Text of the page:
Register Job Definition

Submit AWS Batch job for execution

Jobs are the unit of work executed by AWS Batch as containerized applications running on Amazon EC2 or ECS Fargate.

Containerized jobs can reference a container image, command, and parameters.

With containerOverrides parameter, at job submission, you can override some parameters that you defined in the container. You make a general-purpose container, and then you can pass some extra override configurations at initialization.

You can also specify the retryStrategy, which allows you to define how many times you want the job to be restarted before it fails.

import boto3

client = boto3.client('batch')

response = client.submit_job(
        'environment': [
                'name': 'table_name',
                'value': 'batch-test-table',
                'name': 'bucket_name',
                'value': 'batch-test-bucket-ap-1',
                'name': 'key',
                'value': 'sample-zip.csv',

Submit AWS Batch job for execution
Submit AWS Batch job for execution

You can check AWS Batch job status in the AWS console:

AWS Batch job status
AWS Batch job status

As soon as the AWS Batch job finishes its execution, you may check the imported data in the DynamoDB table.

AWS Batch - DynamoDB imported records
DynamoDB imported records


This article covered the fundamentals of AWS Batch and how to use Python and the Boto3 library to manage AWS Batch Jobs. We’ve created a Demo Job that imports a CSV file from the S3 bucket to the DynamoDB table.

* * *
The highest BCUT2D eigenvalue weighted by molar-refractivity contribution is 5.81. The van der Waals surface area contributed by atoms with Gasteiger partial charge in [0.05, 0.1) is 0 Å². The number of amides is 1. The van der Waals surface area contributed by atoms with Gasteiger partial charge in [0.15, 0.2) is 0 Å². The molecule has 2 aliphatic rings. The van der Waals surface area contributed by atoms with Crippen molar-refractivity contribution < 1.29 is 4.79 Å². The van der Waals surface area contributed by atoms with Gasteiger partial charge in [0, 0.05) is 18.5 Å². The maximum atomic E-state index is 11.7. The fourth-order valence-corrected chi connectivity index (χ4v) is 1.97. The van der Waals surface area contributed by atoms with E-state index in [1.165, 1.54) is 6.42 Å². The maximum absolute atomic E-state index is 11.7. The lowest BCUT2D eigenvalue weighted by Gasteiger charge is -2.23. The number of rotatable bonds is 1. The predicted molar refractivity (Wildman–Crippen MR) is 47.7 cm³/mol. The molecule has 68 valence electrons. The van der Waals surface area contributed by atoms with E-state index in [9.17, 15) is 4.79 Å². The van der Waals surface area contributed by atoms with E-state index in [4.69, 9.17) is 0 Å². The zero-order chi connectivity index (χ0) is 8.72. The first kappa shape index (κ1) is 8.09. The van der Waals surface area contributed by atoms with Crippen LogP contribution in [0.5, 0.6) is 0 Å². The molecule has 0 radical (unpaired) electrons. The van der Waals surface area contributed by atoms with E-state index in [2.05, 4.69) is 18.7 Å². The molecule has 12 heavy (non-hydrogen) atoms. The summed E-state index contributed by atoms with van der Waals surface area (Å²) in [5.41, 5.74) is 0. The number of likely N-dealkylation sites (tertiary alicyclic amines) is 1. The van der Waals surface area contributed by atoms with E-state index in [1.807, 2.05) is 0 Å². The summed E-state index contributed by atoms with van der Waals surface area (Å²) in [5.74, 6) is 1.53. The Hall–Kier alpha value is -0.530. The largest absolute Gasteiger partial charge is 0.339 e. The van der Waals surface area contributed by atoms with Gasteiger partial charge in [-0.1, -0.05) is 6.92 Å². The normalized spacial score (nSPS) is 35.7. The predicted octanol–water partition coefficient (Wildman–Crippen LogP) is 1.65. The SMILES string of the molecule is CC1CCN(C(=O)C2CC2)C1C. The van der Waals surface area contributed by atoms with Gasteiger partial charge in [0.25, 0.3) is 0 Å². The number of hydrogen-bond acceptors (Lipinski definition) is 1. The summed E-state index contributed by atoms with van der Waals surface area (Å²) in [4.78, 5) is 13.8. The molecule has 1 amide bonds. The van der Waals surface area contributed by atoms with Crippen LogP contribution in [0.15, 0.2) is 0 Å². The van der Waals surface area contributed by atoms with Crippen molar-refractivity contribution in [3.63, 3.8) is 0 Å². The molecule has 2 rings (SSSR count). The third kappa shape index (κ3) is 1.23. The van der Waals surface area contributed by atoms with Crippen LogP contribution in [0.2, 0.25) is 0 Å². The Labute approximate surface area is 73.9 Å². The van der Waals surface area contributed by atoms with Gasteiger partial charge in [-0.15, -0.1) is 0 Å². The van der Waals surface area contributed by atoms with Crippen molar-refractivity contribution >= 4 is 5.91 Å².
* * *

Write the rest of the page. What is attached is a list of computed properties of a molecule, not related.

How useful was this post?

Click on a star to rate it!

As you found this post useful...

Follow us on social media!

We are sorry that this post was not useful for you!

Let us improve this post!

Tell us how we can improve this post?

Top rated Udemy Courses to improve you career

Subscribe to our updates

Like this article?

Share on facebook
Share on Facebook
Share on twitter
Share on Twitter
Share on linkedin
Share on Linkdin
Share on pinterest
Share on Pinterest

Want to be an author of another post?

We’re looking for skilled technical authors for our blog!

Leave a comment

If you’d like to ask a question about the code or piece of configuration, feel free to use or a similar tool as Facebook comments are breaking code formatting.